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Pneumococcal Disease    Print Page

Many people have never heard of pneumococcal disease, but if you are an adult with asthma, knowing how to protect yourself against it is very important. Having asthma makes you more vulnerable to this infection, which can lead to serious illness and even death.

Pneumococcal disease is caused by common bacteria called “pneumococcus” [noo-muh-kok-uhs] that can lead to serious, potentially deadly illnesses, including pneumonia, meningitis, and blood infections. Anyone can get pneumococcal disease, but people with asthma are at particularly high risk for serious complications.1

Infectious disease specialist William Schaffner, MD, answers important questions about pneumococcal disease, why people with asthma should be particularly concerned, and what they can do to prevent it. Dr. Schaffner is Past-President of the National Foundation for Infectious Diseases (NFID) and Chairman of the Department of Preventive Medicine and Professor of Infectious Diseases in the Department of Medicine at the Vanderbilt University School of Medicine, Nashville, Tennessee.

What happens when someone gets pneumococcal disease?

Pneumococcal disease can lead to many different illnesses, depending on where the pneumococcal bacteria go in the body. The most common is pneumonia which is caused when the bacteria get into the lungs. The bacteria can also get into the bloodstream and cause sepsis or invade the central nervous system and cause meningitis. All forms of pneumococcal disease are very dangerous.2-4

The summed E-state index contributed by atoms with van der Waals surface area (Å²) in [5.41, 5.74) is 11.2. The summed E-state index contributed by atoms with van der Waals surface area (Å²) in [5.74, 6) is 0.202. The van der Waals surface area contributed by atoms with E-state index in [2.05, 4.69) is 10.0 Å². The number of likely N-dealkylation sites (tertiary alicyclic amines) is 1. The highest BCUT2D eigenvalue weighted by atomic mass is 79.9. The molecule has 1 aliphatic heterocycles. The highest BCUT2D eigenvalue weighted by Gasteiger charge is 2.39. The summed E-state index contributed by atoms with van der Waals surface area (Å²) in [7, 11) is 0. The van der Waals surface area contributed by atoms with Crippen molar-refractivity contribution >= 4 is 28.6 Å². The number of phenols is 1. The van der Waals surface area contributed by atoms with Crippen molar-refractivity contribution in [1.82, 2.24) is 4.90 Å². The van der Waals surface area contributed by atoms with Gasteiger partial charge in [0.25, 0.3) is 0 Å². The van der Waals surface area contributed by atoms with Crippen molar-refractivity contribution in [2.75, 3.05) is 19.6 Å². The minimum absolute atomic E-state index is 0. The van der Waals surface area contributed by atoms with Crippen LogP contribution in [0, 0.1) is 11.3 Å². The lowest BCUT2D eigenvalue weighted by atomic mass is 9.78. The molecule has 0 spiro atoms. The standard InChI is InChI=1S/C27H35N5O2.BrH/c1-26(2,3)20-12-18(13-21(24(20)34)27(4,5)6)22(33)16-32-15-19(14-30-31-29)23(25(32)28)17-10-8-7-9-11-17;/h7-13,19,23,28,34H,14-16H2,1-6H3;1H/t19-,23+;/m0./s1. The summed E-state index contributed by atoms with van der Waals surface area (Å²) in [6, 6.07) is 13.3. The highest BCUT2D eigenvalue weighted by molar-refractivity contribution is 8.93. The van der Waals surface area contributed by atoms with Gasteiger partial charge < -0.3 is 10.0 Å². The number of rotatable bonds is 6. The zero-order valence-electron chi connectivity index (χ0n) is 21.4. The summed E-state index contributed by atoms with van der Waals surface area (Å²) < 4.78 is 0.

Why are people with asthma at risk?

Over the years, doctors and researchers have found that people with asthma are more likely to suffer from serious pneumococcal disease. While it isn’t completely understood why, it may be because the asthmatic airway is different and the lungs may be more vulnerable to pneumococcal bacteria and infection. Use of corticosteroids, a common asthma treatment, may also increase risk.5-7 For this reason, health authorities recommend people with asthma get vaccinated for pneumococcal disease.1